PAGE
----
[Ip-health] KEI Files Brief of Amicus Curiae in Oil States v. Greene's Energy Group
Andrew S. Goldman
andrew.goldman at keionline.org
Thu Oct 26 10:07:39 PDT 2017
KEI has submitted an amicus brief in support of Respondents in the case of
Oil States Energy Services, LLC, v. Greene’s Energy Group, LLC, currently
before the Supreme Court. The brief is available at
The case centers around the question of whether the inter partes review
(IPR) process is unconstitutional by extinguishing private property rights
through a non-Article III forum without a jury.
These are some of the points the KEI brief makes in response to certain
arguments made by Petitioner (Oil States Energy Services, LLC) and others
who have filed briefs claiming the IPR system is harmful to innovation and
1. There are existing administrative mechanisms to modify patent claims
and rights, including the legislative framework and administrative process
to issuing certificates of corrections and extending patent terms. These
mechanisms are often used to protect patent owners and expand their rights,
sometimes with the support of the same parties seeking to end the IPR
2. Claims that the IPR process has had a negative impact on wealth
creation are flawed, because they only look at the benefits to holders of
patents with weak or bad claims and not the costs of enforcing the bad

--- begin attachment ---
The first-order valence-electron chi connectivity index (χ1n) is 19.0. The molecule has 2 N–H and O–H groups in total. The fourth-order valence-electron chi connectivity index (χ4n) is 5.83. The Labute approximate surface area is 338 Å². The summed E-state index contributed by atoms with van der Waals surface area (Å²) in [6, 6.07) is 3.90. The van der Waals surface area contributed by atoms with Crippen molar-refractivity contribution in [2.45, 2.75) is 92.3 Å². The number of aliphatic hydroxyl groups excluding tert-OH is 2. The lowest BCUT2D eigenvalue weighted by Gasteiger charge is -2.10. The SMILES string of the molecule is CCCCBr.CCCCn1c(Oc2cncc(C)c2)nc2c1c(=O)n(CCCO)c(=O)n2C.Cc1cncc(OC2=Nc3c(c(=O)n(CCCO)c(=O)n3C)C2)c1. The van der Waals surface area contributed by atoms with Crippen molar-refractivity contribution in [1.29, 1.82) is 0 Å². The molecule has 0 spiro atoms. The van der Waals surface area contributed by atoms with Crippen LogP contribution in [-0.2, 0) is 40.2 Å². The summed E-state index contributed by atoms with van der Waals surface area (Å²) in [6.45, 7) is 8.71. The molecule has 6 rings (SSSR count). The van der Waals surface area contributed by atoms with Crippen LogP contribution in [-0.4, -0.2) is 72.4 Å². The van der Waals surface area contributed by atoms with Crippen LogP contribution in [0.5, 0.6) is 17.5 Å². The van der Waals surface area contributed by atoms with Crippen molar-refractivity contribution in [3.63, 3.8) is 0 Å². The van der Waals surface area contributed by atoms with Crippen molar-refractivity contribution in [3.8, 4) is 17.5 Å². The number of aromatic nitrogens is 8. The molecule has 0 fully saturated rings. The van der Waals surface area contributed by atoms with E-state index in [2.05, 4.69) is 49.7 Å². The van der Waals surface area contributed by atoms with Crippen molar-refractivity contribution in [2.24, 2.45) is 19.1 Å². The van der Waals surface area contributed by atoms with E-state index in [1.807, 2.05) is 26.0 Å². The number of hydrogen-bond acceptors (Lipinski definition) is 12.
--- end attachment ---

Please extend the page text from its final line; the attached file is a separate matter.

patents on the public. One person's loss of income due to an IPR proceeding
eliminating a flawed patent claim is typically another’s savings, and also
an enhanced freedom to operate for other suppliers of innovation.
3. There are already a number of overlapping and layered patent claims
for new CAR T cancer therapies. This is an area where the excessive number
of patents and the complex patent landscape is more of a barrier to
innovation than is the lack of patents.
4. Patents are not the only way to induce innovation and should not be
treated as such.
5. The World Intellectual Property Organization’s Global Innovation
Index describes eighty variables to measure innovation performance and
capacity, with only four relating to the number of patents granted.
6. There are numerous non-patent mechanisms to induce investments in
innovation in the United States, and it is not necessary to enable the
enforcement of bad patents in order to protect investments. Areas where
investments are protected even without the grant of a patent include such
mechanisms as pharmaceutical and agricultural regulatory market exclusivity
and test data protection, and the Orphan Drug exclusivity.
7. There is growing interest in proposals to delink R&D costs from the
prices of medical technologies, as problems of access and affordability
have worsened. Innovation in how we fund and reward innovation is feasible
Andrew S. Goldman
Counsel, Policy and Legal Affairs
Knowledge Ecology International
andrew.goldman at keionline.org // www.twitter.com/ASG_KEI
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